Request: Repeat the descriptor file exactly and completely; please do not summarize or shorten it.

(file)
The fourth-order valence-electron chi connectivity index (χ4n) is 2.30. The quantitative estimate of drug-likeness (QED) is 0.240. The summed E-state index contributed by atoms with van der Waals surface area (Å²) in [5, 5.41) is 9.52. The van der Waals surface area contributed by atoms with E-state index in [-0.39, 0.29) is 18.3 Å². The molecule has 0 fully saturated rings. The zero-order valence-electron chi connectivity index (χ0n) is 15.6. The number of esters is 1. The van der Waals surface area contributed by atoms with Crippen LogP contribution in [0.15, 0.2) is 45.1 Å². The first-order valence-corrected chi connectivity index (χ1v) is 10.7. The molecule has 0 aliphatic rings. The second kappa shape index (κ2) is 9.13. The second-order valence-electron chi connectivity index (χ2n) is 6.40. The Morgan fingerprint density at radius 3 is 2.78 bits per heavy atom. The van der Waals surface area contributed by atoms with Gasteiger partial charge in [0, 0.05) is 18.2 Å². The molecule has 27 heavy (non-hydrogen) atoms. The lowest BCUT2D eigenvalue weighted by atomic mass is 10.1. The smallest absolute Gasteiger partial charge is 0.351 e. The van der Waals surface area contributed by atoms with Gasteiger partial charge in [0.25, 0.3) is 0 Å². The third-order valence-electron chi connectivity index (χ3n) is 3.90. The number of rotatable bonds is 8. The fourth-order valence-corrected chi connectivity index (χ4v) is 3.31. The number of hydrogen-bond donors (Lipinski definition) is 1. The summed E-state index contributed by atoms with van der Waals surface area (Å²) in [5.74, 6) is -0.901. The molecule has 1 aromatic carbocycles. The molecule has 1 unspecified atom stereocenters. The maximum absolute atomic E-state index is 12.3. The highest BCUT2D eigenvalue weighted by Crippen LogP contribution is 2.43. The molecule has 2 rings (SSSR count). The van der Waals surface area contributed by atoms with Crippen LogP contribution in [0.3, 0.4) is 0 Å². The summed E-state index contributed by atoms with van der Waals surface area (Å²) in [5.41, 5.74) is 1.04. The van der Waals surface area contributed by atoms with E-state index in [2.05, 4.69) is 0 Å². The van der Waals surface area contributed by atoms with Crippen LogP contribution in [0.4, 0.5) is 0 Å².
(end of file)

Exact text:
The fourth-order valence-electron chi connectivity index (χ4n) is 2.30. The quantitative estimate of drug-likeness (QED) is 0.240. The summed E-state index contributed by atoms with van der Waals surface area (Å²) in [5, 5.41) is 9.52. The van der Waals surface area contributed by atoms with E-state index in [-0.39, 0.29) is 18.3 Å². The molecule has 0 fully saturated rings. The zero-order valence-electron chi connectivity index (χ0n) is 15.6. The number of esters is 1. The van der Waals surface area contributed by atoms with Crippen LogP contribution in [0.15, 0.2) is 45.1 Å². The first-order valence-corrected chi connectivity index (χ1v) is 10.7. The molecule has 0 aliphatic rings. The second kappa shape index (κ2) is 9.13. The second-order valence-electron chi connectivity index (χ2n) is 6.40. The Morgan fingerprint density at radius 3 is 2.78 bits per heavy atom. The van der Waals surface area contributed by atoms with Gasteiger partial charge in [0, 0.05) is 18.2 Å². The molecule has 27 heavy (non-hydrogen) atoms. The lowest BCUT2D eigenvalue weighted by atomic mass is 10.1. The smallest absolute Gasteiger partial charge is 0.351 e. The van der Waals surface area contributed by atoms with Gasteiger partial charge in [0.25, 0.3) is 0 Å². The third-order valence-electron chi connectivity index (χ3n) is 3.90. The number of rotatable bonds is 8. The fourth-order valence-corrected chi connectivity index (χ4v) is 3.31. The number of hydrogen-bond donors (Lipinski definition) is 1. The summed E-state index contributed by atoms with van der Waals surface area (Å²) in [5.74, 6) is -0.901. The molecule has 1 aromatic carbocycles. The molecule has 1 unspecified atom stereocenters. The maximum absolute atomic E-state index is 12.3. The highest BCUT2D eigenvalue weighted by Crippen LogP contribution is 2.43. The molecule has 2 rings (SSSR count). The van der Waals surface area contributed by atoms with Crippen LogP contribution in [0.3, 0.4) is 0 Å². The summed E-state index contributed by atoms with van der Waals surface area (Å²) in [5.41, 5.74) is 1.04. The van der Waals surface area contributed by atoms with E-state index in [2.05, 4.69) is 0 Å². The van der Waals surface area contributed by atoms with Crippen LogP contribution in [0.4, 0.5) is 0 Å².